The footwear expert behind the Adidas Originals x Spezial line pays homage to Shaun Ryder and Happy Mondays’ album, Bummed
“I had days and days of running over and messing around to write those lines. A lot of work to get those few lines right. And I’d say to people ‘they mean nothing’ or ‘I’m not telling you what it all means’, because I’m not one of those ‘real musicians’ who starts trying to explain what it means from deep in their heart. All I’ve ever said is ‘nah, it all came off the top of my head, that’s it’. But, looking back, I admit I took hours, days, weeks. I wanted it all to be right.”
Shaun Ryder, 2013
In the late summer of 1988 I was 18 years old and moved 25 miles south to live in Manchester. Bummed is an album that stands for pretty much everything that I loved (and still love) about those times. I listen to it regularly. Nothing has sounded remotely like it since – it cannot be emulated. I wouldn’t attempt to categorise it. It stands alone. It is unclassifiable. It captures the spirit of an era and place like nothing else.
It is the complete package: I love the songs; the lyrics, courtesy of Shaun; the production, by Martin Zero; the artwork, created by Central Station; the mythology of the record label, Factory Records; and, most importantly, the band themselves.
The Mondays’ authenticity is a rare trait in the music game. The Wrote for Luck video nails it. It’s a low-budget music video filmed in Legends nightclub with no posturing. Like most of my favourite musicians, Happy Mondays were unlikely candidates for the job. They were clued up. They knew what they were about, as did everyone who crossed their path. They made a mockery of the music industry – touting their own shows, bootlegging their gigs – nothing was sacred. Everything and anything was fair game. Frank, candid, honest in their dishonesty, pure in their impurities. They were bold… They had an inert confidence about themselves and what they were delivering. Great haircuts, La Chemise Lacoste, Armani, Hugo Boss, etc. No attempt to emulate the clichéd styling of indie bands or vintage Rock-n-Rollers. Their look and sound are as relevant now as they ever were.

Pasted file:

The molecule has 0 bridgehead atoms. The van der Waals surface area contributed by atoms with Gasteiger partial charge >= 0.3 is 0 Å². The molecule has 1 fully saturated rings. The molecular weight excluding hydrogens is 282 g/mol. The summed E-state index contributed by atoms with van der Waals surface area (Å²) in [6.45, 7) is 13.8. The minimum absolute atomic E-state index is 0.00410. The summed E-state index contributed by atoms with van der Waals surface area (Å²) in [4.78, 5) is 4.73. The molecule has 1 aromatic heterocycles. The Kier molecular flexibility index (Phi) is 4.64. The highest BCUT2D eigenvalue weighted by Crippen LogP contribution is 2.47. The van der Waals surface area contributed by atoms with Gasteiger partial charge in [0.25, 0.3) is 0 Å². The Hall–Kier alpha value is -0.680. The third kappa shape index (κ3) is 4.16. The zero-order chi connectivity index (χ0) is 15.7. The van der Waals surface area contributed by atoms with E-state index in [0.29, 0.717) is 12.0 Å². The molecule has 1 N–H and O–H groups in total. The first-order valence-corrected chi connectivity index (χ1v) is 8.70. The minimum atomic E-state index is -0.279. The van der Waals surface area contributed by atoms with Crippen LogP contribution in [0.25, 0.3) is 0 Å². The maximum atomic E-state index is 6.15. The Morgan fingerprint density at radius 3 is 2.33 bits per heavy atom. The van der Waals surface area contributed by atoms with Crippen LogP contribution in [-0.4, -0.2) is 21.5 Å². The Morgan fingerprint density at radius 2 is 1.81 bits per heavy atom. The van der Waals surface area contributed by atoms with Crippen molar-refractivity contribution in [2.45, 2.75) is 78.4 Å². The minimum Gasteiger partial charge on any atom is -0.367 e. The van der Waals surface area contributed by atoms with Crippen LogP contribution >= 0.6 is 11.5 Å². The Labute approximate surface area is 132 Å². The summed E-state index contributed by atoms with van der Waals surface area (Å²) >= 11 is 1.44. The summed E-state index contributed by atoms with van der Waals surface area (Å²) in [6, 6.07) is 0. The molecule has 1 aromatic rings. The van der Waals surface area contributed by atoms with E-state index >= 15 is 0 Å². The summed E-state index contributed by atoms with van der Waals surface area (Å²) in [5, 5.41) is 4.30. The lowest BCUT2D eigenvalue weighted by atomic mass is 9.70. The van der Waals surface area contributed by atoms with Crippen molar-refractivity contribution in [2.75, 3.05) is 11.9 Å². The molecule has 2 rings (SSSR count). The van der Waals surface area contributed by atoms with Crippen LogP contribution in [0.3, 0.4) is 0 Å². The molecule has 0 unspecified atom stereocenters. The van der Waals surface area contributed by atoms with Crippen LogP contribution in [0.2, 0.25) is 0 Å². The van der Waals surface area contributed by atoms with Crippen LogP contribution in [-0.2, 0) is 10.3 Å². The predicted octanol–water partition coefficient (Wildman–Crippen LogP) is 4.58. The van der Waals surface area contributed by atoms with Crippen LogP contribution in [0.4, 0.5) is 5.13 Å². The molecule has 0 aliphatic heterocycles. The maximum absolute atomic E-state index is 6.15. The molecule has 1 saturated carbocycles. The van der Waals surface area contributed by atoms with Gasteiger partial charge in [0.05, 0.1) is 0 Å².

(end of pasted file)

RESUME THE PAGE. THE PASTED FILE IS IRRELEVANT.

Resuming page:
I would regularly see them and their entourage in the same places my pals and I were going to. I remember watching the video shoot for Lazyitis one Friday teatime, which was shot under the Mancunian Way with rain machines. I lived in a block right by there. After an hour, I’d had enough of standing around and went to get ready for my Friday night at The Haçienda.
In the bath on the 11th floor with the window open, I could hear that tune belting out repeatedly from the PA below as they carried on shooting. I went to a lot of Happy Mondays gigs. In ’88 and ’89 we were going to raves, but these events were completely different. Acid house was not for spectators. Watch any YouTube footage of Shaun’s interviews from this era and you’ll soon realise that he didn’t suffer fools. They were older than us and they were so smart, which mattered. When they were starting out, someone from a record label approached the band and told them that they would need an ‘image’… Idiot.
They hate analysis and dissection. Their work deserves better than to be intellectualised. Pontificating about this record goes against the grain of what it is and what they are. It is impulsive. It is spontaneous. For me, this is the record that defined their sound. Not as rough as their debut and not as polished as its successor.
Paul Ryder once told me a story about how he would pick up Martin Hannett (aka Martin Zero) to drive to the studio in Stockport to finish the album. On the first morning, Martin got into the car and told him that he was to take a different route every day for the next thirty. I asked Paul if he questioned why Martin would want to do that He replied: “Of course not. I just did it.”